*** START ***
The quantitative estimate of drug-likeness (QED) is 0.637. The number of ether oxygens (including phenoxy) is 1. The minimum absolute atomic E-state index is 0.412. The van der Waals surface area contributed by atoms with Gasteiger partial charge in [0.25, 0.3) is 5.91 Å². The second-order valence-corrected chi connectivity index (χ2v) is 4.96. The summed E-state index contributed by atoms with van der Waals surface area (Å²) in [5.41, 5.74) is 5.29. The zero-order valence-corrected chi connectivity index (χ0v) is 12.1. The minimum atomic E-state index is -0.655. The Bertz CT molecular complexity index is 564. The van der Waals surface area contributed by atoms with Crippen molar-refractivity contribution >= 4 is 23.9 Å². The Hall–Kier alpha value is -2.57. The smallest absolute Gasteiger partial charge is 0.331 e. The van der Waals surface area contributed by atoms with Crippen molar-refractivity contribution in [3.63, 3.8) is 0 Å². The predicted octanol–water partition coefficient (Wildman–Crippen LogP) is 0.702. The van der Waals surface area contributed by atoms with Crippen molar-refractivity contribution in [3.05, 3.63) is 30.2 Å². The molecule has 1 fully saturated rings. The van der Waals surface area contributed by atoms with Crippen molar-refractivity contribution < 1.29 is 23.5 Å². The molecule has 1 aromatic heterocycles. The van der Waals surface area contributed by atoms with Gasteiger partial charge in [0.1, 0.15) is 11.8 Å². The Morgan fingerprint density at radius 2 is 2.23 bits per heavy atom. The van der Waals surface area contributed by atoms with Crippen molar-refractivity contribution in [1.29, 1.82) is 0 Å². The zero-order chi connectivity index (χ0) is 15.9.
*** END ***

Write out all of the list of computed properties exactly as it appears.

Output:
The quantitative estimate of drug-likeness (QED) is 0.637. The number of ether oxygens (including phenoxy) is 1. The minimum absolute atomic E-state index is 0.412. The van der Waals surface area contributed by atoms with Gasteiger partial charge in [0.25, 0.3) is 5.91 Å². The second-order valence-corrected chi connectivity index (χ2v) is 4.96. The summed E-state index contributed by atoms with van der Waals surface area (Å²) in [5.41, 5.74) is 5.29. The zero-order valence-corrected chi connectivity index (χ0v) is 12.1. The minimum atomic E-state index is -0.655. The Bertz CT molecular complexity index is 564. The van der Waals surface area contributed by atoms with Crippen molar-refractivity contribution >= 4 is 23.9 Å². The Hall–Kier alpha value is -2.57. The smallest absolute Gasteiger partial charge is 0.331 e. The van der Waals surface area contributed by atoms with Crippen molar-refractivity contribution in [3.63, 3.8) is 0 Å². The predicted octanol–water partition coefficient (Wildman–Crippen LogP) is 0.702. The van der Waals surface area contributed by atoms with Crippen molar-refractivity contribution in [3.05, 3.63) is 30.2 Å². The molecule has 1 fully saturated rings. The van der Waals surface area contributed by atoms with Crippen molar-refractivity contribution < 1.29 is 23.5 Å². The molecule has 1 aromatic heterocycles. The van der Waals surface area contributed by atoms with Gasteiger partial charge in [0.1, 0.15) is 11.8 Å². The Morgan fingerprint density at radius 2 is 2.23 bits per heavy atom. The van der Waals surface area contributed by atoms with Crippen molar-refractivity contribution in [1.29, 1.82) is 0 Å². The zero-order chi connectivity index (χ0) is 15.9.